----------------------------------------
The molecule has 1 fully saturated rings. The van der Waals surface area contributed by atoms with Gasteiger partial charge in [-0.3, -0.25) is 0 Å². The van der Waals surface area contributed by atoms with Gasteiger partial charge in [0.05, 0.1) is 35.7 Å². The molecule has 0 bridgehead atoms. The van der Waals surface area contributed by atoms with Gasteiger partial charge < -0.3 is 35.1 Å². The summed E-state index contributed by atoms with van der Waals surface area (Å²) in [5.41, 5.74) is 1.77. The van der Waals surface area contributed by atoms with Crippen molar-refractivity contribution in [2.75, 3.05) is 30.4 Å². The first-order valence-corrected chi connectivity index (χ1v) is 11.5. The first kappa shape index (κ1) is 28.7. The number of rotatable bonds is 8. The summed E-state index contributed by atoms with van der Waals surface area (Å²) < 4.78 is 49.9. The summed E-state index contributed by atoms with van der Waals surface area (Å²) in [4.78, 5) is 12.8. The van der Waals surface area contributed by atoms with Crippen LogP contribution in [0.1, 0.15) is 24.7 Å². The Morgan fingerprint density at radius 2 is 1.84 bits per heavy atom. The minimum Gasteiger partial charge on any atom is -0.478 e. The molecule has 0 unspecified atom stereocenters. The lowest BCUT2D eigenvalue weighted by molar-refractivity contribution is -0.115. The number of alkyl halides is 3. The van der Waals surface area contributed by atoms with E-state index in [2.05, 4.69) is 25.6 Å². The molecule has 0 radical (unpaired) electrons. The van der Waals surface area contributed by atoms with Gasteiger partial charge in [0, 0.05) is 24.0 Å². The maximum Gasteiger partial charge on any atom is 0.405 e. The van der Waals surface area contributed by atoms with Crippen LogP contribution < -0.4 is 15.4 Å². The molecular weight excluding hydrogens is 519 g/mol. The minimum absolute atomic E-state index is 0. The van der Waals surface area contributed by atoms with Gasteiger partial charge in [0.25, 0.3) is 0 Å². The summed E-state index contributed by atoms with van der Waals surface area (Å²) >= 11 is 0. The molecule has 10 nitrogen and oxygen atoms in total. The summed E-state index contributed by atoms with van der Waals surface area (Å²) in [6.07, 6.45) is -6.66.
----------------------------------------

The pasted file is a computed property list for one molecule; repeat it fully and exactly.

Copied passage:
The molecule has 1 fully saturated rings. The van der Waals surface area contributed by atoms with Gasteiger partial charge in [-0.3, -0.25) is 0 Å². The van der Waals surface area contributed by atoms with Gasteiger partial charge in [0.05, 0.1) is 35.7 Å². The molecule has 0 bridgehead atoms. The van der Waals surface area contributed by atoms with Gasteiger partial charge < -0.3 is 35.1 Å². The summed E-state index contributed by atoms with van der Waals surface area (Å²) in [5.41, 5.74) is 1.77. The van der Waals surface area contributed by atoms with Crippen molar-refractivity contribution in [2.75, 3.05) is 30.4 Å². The first-order valence-corrected chi connectivity index (χ1v) is 11.5. The first kappa shape index (κ1) is 28.7. The number of rotatable bonds is 8. The summed E-state index contributed by atoms with van der Waals surface area (Å²) < 4.78 is 49.9. The summed E-state index contributed by atoms with van der Waals surface area (Å²) in [4.78, 5) is 12.8. The van der Waals surface area contributed by atoms with Crippen LogP contribution in [0.1, 0.15) is 24.7 Å². The Morgan fingerprint density at radius 2 is 1.84 bits per heavy atom. The minimum Gasteiger partial charge on any atom is -0.478 e. The molecule has 0 unspecified atom stereocenters. The lowest BCUT2D eigenvalue weighted by molar-refractivity contribution is -0.115. The number of alkyl halides is 3. The van der Waals surface area contributed by atoms with E-state index in [2.05, 4.69) is 25.6 Å². The molecule has 0 radical (unpaired) electrons. The van der Waals surface area contributed by atoms with Gasteiger partial charge in [0, 0.05) is 24.0 Å². The maximum Gasteiger partial charge on any atom is 0.405 e. The van der Waals surface area contributed by atoms with Crippen LogP contribution < -0.4 is 15.4 Å². The molecular weight excluding hydrogens is 519 g/mol. The minimum absolute atomic E-state index is 0. The van der Waals surface area contributed by atoms with Gasteiger partial charge in [0.25, 0.3) is 0 Å². The summed E-state index contributed by atoms with van der Waals surface area (Å²) >= 11 is 0. The molecule has 10 nitrogen and oxygen atoms in total. The summed E-state index contributed by atoms with van der Waals surface area (Å²) in [6.07, 6.45) is -6.66.